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William Krisel’s Palm Springs: The Language of Modernism
by Chris Menrad and Heidi Creighton ; photography by permission of Gibbs Smith.

Leafing through this long-deserved volume on William Krisel, AIA, is uplifting for the display of work and spirit, and heartwarming for this writer recalling how lucky I’d been to spend just a bit of time with Bill and his wife, Corrine. I revere Bill and Corrine. I love Krisel’s work. I’m grateful for this book.

Starting with Krisel’s emphatic declaration “I am not a modern architect,” the book reveals his passion for real work for real people. His resistance to style and adherence to his philosophies refreshingly come not from ego, but from principle in service to people. He is a model architect.

Essays by many scholars familiar to SAH/SCC—including Alan Hess, Wim de Wit, Jake Gorst, SAH/SCC member Barbara Lamprecht, and our very own SAH/SCC President Sian Winship—approach the subject from various angles. Some essays are on the language of Krisel’s work and his everyday modernism, while others are about typologies or individual projects.

“Ingredients for an Extraordinary Career” is the biographical essay tracing Krisel’s unusual international upbringing, his wartime experience, USC architecture school, early work with Victor Gruen, FAIA, and the founding of several namesake firms. Throughout, one sees how his principles emerged. Recalling his time in the military, Krisel says: “I met men from all over the USA and from all walks of life…all of which I had not previously experienced. From this experience I became even more dedicated to creating well-designed modern homes for the masses.”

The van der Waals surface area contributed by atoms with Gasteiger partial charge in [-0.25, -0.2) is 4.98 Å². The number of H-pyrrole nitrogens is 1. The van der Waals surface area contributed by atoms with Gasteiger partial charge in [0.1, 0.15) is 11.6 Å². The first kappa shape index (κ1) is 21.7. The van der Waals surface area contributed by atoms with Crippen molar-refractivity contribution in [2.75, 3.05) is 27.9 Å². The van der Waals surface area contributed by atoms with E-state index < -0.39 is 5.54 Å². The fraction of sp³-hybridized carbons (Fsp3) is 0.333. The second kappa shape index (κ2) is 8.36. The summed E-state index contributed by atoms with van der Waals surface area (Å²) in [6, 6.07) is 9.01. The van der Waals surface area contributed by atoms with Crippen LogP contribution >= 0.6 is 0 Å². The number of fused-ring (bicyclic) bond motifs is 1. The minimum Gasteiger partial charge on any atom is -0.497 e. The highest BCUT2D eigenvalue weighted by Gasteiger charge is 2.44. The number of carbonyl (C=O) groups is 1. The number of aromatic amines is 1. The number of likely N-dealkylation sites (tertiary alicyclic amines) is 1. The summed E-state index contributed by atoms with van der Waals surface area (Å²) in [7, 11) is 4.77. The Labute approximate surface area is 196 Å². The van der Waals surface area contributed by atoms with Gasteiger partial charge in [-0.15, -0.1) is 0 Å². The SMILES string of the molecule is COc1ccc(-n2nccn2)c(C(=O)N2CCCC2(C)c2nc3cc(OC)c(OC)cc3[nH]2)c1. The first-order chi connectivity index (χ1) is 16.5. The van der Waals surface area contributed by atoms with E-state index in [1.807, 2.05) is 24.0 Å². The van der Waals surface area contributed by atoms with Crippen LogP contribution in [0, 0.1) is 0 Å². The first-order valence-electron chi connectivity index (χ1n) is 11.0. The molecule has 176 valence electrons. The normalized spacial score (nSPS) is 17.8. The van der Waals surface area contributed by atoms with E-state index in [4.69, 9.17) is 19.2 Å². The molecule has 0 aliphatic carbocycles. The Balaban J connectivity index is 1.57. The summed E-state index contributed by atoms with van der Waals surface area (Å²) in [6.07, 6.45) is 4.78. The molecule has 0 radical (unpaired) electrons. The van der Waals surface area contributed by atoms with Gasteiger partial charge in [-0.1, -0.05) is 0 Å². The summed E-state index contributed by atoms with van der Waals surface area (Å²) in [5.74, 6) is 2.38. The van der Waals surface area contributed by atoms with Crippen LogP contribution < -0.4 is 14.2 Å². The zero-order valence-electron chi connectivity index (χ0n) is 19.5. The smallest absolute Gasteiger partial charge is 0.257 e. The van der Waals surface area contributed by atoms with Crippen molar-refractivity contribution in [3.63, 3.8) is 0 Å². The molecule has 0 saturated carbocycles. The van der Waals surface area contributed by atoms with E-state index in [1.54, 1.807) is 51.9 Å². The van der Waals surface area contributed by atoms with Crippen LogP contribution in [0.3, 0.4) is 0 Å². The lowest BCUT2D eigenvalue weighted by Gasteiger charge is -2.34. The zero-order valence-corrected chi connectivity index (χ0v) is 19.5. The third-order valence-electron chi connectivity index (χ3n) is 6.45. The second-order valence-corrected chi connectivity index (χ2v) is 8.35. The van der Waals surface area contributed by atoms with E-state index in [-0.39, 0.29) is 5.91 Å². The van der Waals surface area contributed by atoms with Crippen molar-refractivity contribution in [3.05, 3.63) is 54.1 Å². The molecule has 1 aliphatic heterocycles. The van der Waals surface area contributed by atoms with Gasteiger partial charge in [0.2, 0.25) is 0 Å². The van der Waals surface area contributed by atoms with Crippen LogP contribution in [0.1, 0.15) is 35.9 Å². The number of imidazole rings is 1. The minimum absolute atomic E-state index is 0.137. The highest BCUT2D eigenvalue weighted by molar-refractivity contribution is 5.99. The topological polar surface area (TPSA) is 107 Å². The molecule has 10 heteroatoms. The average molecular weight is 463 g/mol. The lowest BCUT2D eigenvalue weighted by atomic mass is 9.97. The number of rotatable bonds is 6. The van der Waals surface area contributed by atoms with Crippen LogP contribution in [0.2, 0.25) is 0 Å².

Krisel’s down-to-earth, populist outlook helped establish his practice as “one of the few firms in the nation that managed to bridge the worlds of architectural high design, merchant builders, and homebuyers,” writes Winship. Given Krisel’s life-long dedication to creating for the everyday person, it’s fitting that the book itself was instigated by two Krisel homeowners.

Visually, the book is replete with wonderful photos that capture the work in time, but also convey its timelessness. Plans, brochures, ads, and other ephemera are also on display. But the drawings truly captivate, and—as described by de Wit—“show a total joy of producing” and “express a feeling of excitement.”

Notes Gorst in “William Krisel, An Everyday Modernist”: “There is a movement to document the work of twentieth-century architects who worked hard and touched the lives of large populations, but who had little desire for fame. This history is being recounted with a human touch.” This book is a great step forward in documenting an architect with a particularly human touch.

Gibbs Smith; 224 pages; hardcover; $45.

—Julie D. Taylor, Hon. AIA/LA

 

 

 

 
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